Tuesday, September 04, 2012

Pica: The Rules and Commercial Boats

Vin Pica discusses the boating rules affecting commerce-related vessels, and what to look out for...

Guest blog by Vincent Pica
Chief of Staff, First District, Southern Region (D1SR)
United States Coast Guard Auxiliary


Fishing boats ahead
Photo © 2012 Nautical Sites Media / Kate Canepari


As we’ve delved deeper into the Rules as they pertain to “Lights and Shapes”, I have laid the ground work for these next set of Rules, which are considerably more “intense” in their application of these so-called “Lights and Shapes.”

Why?

Because they have to do primarily with commerce over the open seas where the life blood of the US and the world economies still flow... Despite our high tech economy and the reliance on the airline industry for transport, the OECD reports that 90% of the world’s goods are still transported by sea. This being the case, we had better understand what we are signaling to each other – with our Lights and Shapes...

What We Are Going to Focus On

In this column and the ones ahead, we will focus on the primary commercial applications of the Rules:

Rule 26: Fishing Vessels (and I don’t mean you and your 26’ Grady…)
Rule 27: Vessels Not Under Command – NUCs – and Those Restricted In Their Ability to Maneuver – RAMs
Rule 28: Vessels Constrained by their Draft (and I don’t mean by buoy 26!)
Rule 29: Pilots – Who brings the leviathans into a crowded harbor?
Rule 30: Anchored and Aground
Rule 31: Seaplanes

What Does Rule 26 Say?
A lot – and a fishing vessel as it pertains to Rule 26 are vessels trawling or fishing by means of dragging through the water nets, dredges, lines or “other apparatus used as a fishing appliance.” They don’t mean us, drifting with the wind and a Penn reel in our hand.

The lights on a commercial fishing vessel are just the same as any vessel as described in Rule 21. If she is underway, she shall exhibit side lights of red and green, white masthead light and white stern light. If at anchor, she shall exhibit lights associated with that condition (no running or side lights!) In addition to all those responsibilities, she is charged with two important additions: “Green over White, We Be Shrimping Tonight” or “Red over White, We Be Fishing Tonight.” What does that mean?

Green over White, We Be Shrimping Tonight - courtesy USCG Rules of Navigation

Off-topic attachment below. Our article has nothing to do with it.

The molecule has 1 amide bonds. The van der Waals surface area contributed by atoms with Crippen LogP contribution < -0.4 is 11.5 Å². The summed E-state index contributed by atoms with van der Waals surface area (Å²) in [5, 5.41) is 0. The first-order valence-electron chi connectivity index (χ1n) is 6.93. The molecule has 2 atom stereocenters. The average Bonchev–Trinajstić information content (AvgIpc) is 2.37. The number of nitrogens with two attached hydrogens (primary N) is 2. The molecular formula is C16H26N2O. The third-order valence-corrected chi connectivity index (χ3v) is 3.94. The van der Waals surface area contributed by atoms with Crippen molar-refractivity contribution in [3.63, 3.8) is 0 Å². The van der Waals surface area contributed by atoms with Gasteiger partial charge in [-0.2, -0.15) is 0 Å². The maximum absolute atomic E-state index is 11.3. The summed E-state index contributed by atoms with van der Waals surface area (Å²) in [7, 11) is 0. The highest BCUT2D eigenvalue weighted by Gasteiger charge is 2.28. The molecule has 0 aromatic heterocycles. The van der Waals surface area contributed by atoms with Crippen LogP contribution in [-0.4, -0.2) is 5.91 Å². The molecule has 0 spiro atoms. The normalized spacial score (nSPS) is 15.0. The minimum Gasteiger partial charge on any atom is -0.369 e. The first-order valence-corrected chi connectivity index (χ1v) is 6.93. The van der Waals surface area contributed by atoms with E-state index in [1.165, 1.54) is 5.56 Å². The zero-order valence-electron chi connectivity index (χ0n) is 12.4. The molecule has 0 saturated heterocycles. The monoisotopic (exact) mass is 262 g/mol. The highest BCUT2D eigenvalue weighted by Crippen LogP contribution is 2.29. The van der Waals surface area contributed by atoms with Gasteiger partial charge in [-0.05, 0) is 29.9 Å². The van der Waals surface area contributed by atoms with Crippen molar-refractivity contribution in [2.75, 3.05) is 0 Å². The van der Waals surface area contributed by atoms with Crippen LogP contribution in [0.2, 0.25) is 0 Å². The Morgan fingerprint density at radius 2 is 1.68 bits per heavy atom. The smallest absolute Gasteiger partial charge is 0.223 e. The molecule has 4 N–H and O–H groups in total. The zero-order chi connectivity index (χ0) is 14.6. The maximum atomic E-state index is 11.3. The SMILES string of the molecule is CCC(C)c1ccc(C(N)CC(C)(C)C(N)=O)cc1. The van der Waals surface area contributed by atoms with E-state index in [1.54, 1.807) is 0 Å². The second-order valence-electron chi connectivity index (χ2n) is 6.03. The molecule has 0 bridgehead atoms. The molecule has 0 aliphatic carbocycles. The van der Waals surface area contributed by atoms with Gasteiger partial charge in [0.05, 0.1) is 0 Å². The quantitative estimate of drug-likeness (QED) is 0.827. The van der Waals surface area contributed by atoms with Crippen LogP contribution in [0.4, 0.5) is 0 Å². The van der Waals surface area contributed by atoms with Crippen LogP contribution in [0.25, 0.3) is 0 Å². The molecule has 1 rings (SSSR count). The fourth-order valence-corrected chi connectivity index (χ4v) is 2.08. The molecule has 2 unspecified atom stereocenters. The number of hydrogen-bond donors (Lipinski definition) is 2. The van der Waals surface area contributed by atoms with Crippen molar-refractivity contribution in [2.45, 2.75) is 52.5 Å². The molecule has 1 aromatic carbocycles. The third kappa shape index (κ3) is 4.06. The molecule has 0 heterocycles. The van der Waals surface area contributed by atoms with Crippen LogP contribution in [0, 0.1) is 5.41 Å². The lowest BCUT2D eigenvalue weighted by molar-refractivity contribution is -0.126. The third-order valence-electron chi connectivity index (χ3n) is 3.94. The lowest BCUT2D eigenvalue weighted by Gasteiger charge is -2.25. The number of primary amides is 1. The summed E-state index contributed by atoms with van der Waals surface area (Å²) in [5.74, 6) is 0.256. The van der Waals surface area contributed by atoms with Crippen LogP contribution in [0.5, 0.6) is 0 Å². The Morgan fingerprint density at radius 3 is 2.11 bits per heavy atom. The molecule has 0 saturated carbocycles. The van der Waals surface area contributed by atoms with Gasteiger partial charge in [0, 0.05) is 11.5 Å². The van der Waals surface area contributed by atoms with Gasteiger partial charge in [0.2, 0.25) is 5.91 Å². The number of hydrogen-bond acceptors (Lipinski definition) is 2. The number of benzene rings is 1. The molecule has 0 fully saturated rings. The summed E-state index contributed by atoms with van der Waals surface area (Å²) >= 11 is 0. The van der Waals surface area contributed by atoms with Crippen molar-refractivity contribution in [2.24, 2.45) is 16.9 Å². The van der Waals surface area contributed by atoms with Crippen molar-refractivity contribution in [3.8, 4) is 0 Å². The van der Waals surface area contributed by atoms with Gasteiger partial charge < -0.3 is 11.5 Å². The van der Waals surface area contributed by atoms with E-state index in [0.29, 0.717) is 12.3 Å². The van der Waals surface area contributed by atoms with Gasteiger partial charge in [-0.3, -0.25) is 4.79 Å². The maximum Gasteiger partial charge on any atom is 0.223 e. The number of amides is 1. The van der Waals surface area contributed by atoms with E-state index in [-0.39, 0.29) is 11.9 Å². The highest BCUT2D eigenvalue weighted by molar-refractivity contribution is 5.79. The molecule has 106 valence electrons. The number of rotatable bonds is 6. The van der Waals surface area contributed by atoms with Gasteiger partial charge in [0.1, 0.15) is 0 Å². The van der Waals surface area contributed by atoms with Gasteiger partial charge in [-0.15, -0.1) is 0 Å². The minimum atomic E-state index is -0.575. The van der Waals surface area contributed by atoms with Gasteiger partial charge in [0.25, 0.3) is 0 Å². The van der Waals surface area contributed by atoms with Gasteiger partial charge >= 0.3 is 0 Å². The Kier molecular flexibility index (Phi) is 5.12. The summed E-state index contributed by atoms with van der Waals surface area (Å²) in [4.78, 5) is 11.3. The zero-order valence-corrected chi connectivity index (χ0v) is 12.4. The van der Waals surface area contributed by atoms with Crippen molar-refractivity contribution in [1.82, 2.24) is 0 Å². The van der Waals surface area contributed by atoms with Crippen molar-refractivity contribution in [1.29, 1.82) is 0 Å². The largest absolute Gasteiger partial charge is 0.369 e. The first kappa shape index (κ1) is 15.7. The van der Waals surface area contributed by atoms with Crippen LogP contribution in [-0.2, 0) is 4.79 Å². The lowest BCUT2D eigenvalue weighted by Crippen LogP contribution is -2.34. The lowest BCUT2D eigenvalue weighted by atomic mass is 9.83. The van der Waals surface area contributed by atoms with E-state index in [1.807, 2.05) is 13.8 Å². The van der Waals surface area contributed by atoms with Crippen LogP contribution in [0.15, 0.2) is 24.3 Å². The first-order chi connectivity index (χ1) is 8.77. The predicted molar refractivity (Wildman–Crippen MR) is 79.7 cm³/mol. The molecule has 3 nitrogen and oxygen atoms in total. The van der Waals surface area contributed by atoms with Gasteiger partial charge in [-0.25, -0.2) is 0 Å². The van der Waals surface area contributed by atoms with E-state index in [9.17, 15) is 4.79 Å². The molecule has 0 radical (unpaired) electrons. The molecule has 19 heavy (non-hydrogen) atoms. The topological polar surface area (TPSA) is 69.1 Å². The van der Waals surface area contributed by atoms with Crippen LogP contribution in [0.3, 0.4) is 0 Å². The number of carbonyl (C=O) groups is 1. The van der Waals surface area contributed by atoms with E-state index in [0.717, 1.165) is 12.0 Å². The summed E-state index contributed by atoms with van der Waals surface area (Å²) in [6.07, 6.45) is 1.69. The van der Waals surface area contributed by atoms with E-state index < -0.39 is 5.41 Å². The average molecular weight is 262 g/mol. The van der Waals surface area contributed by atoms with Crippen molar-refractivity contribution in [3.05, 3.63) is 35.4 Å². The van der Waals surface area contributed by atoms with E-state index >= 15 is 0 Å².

Red over White, We Be Fishing Tonight - courtesy USCG Rules of Navigation


We Be Shrimping Tonight
If the commercial vessel is pulling a dredge or nets astern, she will exhibit the green and white light configuration. Don’t get in behind her as she may be pulling lines for miles astern. If she is greater than 50 meters, her mast light must be above the green light so she’ll show “white over green over white.” As with all commercial fishing vessels, she must exhibit the “shape consisting of two cones with their apexes together in a vertical line one above the other.”

We Be Fishing Tonight
If the commercial vessel has fishing gear extended abeam, she will exhibit the red and white light configuration. Also, if the gear is extending more than 150 meters horizontally from the vessel, she shall show a white light and “cone apex upwards” in the direction of the gear. Like the “shrimper”, if she is greater than 50 meters, her mast light must be above the red light so she’ll show “white over red over white.” As with all commercial fishing vessels, she must exhibit the “shape consisting of two cones with their apexes together in a vertical line one above the other.”

Lots of lights, complex shapes = stay away, Bunky!

Related Links
www.oecd.org
DailyBoater: Rule 21: Lights and Shapes
www.atlanticmaritimeacademy.com


BTW, if you are interested in being part of USCG Forces, email me at JoinUSCGAux@aol.com or go direct to the D1SR Human Resources department, who are in charge of new members matters, at DSO-HR and we will help you "get in this thing…"

###